• Maxwell in his response said, “I would have voted to accept DOT’s plan and paid the $900,000 to move the water lines. Anytime a state agency is giving the county a 9-1 or 10-1 ratio on the money to improve public safety then I will vote for that project.”

• Ognio responded, saying, “I have never voted to approve anything to do with these roundabouts. I feel the two roundabouts are too close together and the traffic is too much. There is also the issue of introducing pedestrian traffic to these intersections which I feel is dangerous.“

• Oddo provided a three-fold response. One issue noted the time taken for planning the project, given that traffic safety improvements for the area was on the county’s 1990 transportation plan, appeared on the 2004 SPLOST list and was reaffirmed on the

Fayette County Commissioner Charles Oddo. File photo.
Fayette County Commissioner Charles Oddo. File photo.

county’s 2010 transportation plan. Secondly, traffic safety improvement projects come with the need for DOT, and its fiduciary responsibility to state taxpayers, to be able to rely on the commission for long-time collaboration on roadway projects. Lastly, the project would have allowed Fayette to take advantage of the state’s economy of scale, thereby moving the water lines at a lower cost than the county could secure on its own.

• Rousseau in his response said, “I firmly realize that the county’s water system is in DOT’s right-of-way. However, I was under the impression we might be able to get them to assist and or wave that cost. Unfortunately, their response ‘the night of’ our meeting (despite our request 2 weeks ago) seemed callous and with no sense of urgency. Therefore, I cast my vote against this project and in favor of saving money in hopes I could one day bring public water to (the communities that need county water.)”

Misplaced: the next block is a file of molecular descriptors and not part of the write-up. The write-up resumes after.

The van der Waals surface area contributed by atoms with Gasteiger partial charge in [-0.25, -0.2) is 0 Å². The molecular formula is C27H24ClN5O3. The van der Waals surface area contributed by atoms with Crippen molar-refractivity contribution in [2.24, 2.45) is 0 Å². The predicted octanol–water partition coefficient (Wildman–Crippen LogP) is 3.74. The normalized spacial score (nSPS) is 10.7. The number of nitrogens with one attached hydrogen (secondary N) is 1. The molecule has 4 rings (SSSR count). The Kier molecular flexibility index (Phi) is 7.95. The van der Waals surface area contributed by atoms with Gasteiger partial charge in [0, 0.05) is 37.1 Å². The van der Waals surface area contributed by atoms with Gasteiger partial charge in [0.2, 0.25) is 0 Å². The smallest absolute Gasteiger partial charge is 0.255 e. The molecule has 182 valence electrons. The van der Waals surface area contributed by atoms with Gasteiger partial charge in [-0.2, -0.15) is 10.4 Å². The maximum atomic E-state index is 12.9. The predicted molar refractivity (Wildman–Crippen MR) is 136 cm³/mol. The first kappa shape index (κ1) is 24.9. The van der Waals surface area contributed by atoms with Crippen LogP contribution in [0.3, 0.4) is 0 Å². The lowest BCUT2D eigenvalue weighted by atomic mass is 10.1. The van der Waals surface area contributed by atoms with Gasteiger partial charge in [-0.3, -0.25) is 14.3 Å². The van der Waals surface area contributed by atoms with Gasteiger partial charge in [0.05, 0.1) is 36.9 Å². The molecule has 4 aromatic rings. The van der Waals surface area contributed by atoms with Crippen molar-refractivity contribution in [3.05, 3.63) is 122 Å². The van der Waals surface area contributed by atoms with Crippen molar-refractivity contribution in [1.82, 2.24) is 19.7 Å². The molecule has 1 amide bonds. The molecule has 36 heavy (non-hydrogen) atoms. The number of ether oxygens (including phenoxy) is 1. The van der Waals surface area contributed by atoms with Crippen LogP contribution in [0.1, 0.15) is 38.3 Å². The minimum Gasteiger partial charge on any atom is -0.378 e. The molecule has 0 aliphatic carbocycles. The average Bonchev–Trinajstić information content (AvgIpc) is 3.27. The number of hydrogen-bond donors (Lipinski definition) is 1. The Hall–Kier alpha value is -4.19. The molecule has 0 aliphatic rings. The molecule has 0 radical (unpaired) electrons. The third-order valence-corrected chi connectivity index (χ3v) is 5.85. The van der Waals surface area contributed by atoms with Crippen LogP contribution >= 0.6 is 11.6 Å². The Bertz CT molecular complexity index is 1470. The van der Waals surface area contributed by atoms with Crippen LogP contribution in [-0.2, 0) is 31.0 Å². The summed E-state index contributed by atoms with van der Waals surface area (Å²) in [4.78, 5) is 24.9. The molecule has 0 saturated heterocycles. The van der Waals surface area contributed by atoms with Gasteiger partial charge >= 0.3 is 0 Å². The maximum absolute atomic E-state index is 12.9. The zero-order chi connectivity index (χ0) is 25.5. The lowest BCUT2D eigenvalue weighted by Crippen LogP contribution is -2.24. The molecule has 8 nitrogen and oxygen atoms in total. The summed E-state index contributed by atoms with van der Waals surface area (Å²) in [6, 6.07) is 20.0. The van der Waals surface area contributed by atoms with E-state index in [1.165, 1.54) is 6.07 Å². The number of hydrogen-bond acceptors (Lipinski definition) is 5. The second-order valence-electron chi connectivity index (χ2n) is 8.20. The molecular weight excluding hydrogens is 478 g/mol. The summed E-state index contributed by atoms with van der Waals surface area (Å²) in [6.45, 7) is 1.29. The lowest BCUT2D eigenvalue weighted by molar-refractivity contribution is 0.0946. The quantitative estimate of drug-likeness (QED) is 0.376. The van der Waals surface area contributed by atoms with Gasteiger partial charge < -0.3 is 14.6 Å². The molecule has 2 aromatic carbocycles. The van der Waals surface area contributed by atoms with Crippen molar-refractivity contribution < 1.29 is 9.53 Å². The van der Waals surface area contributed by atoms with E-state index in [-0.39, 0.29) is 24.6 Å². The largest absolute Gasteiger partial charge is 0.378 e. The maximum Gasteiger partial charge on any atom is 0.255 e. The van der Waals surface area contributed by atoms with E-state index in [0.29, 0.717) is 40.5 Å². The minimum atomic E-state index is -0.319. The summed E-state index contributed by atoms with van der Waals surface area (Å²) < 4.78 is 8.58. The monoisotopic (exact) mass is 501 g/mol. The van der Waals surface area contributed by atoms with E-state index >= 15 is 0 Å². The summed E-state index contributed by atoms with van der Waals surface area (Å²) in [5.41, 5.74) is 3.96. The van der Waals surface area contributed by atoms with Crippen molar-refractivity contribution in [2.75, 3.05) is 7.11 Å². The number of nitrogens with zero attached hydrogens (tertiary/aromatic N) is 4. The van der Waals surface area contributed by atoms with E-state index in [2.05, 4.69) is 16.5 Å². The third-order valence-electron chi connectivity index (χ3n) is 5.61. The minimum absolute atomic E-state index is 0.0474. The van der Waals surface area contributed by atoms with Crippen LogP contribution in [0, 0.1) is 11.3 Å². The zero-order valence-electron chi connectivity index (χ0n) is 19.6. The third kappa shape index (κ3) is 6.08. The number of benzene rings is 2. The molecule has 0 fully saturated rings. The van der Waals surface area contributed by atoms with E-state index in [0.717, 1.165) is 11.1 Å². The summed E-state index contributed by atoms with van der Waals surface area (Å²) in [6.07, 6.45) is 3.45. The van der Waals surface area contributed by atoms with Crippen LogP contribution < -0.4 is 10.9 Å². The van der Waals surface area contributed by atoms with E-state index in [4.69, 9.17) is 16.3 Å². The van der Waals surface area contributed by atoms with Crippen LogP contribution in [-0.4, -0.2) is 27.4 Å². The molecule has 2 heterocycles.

Rousseau added that, “Since my vote, I have been advised that my reluctance to vote for this project may cost the county substantially more should DOT decide to proceed. Therefore, I have asked to have this matter reconsidered should DOT confirm they are moving forward despite our objections.”

Fayette County Commissioner Charles Rousseau. File photo.
Fayette County Commissioner Charles Rousseau. File photo.

A second question to commissioners dealt with future traffic accidents at the intersections that result in serious injury or death. Commissioners in late 2017 voted to construct a roundabout using county funds a short distance away at the intersection of Goza and Antioch roads. Commissioners felt that a roundabout would better serve the intersection’s safety needs, rather than spending $409,000 to have a four-way stop installed at the intersection.

The roundabout was the most expensive of the solutions, and was also the best solution, as shown by national crash data, to reduce serious injuries and deaths. DOT in recent years has often favored the use of roundabouts. National crash data shows injuries and fatalities are reduced by 77 percent with a 4-way stop, and a reduction of 83 percent with a roundabout.

While not a pleasant question to pose, commissioners nonetheless were asked what they would say to the family of the person that is seriously injured or dead if DOT pulls out of the project based on the vote by commissioners.